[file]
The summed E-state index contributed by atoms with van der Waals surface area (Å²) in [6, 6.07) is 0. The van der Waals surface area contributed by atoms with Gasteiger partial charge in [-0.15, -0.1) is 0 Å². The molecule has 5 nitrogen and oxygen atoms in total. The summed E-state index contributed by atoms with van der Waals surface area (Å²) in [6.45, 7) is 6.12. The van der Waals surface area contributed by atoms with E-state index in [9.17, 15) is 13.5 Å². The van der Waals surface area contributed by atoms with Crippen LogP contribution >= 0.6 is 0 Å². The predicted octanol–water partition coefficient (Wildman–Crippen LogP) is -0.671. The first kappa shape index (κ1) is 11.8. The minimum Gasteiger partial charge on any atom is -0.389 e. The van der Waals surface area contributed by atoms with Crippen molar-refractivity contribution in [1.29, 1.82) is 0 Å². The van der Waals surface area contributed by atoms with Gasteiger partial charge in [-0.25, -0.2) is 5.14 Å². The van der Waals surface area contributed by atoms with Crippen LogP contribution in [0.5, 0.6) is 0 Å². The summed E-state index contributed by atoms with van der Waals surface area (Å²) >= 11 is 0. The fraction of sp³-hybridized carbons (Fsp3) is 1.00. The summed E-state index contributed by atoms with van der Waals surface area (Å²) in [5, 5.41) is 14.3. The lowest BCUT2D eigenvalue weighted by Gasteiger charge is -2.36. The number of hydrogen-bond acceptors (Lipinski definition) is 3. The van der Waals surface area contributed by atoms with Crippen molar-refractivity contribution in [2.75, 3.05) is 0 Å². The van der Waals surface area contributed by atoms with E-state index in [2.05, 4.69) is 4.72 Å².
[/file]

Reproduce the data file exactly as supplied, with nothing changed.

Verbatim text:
The summed E-state index contributed by atoms with van der Waals surface area (Å²) in [6, 6.07) is 0. The van der Waals surface area contributed by atoms with Gasteiger partial charge in [-0.15, -0.1) is 0 Å². The molecule has 5 nitrogen and oxygen atoms in total. The summed E-state index contributed by atoms with van der Waals surface area (Å²) in [6.45, 7) is 6.12. The van der Waals surface area contributed by atoms with E-state index in [9.17, 15) is 13.5 Å². The van der Waals surface area contributed by atoms with Crippen LogP contribution >= 0.6 is 0 Å². The predicted octanol–water partition coefficient (Wildman–Crippen LogP) is -0.671. The first kappa shape index (κ1) is 11.8. The minimum Gasteiger partial charge on any atom is -0.389 e. The van der Waals surface area contributed by atoms with Crippen molar-refractivity contribution in [1.29, 1.82) is 0 Å². The van der Waals surface area contributed by atoms with Gasteiger partial charge in [-0.25, -0.2) is 5.14 Å². The van der Waals surface area contributed by atoms with Crippen LogP contribution in [0.5, 0.6) is 0 Å². The summed E-state index contributed by atoms with van der Waals surface area (Å²) >= 11 is 0. The fraction of sp³-hybridized carbons (Fsp3) is 1.00. The summed E-state index contributed by atoms with van der Waals surface area (Å²) in [5, 5.41) is 14.3. The lowest BCUT2D eigenvalue weighted by Gasteiger charge is -2.36. The number of hydrogen-bond acceptors (Lipinski definition) is 3. The van der Waals surface area contributed by atoms with Crippen molar-refractivity contribution in [2.75, 3.05) is 0 Å². The van der Waals surface area contributed by atoms with E-state index in [2.05, 4.69) is 4.72 Å².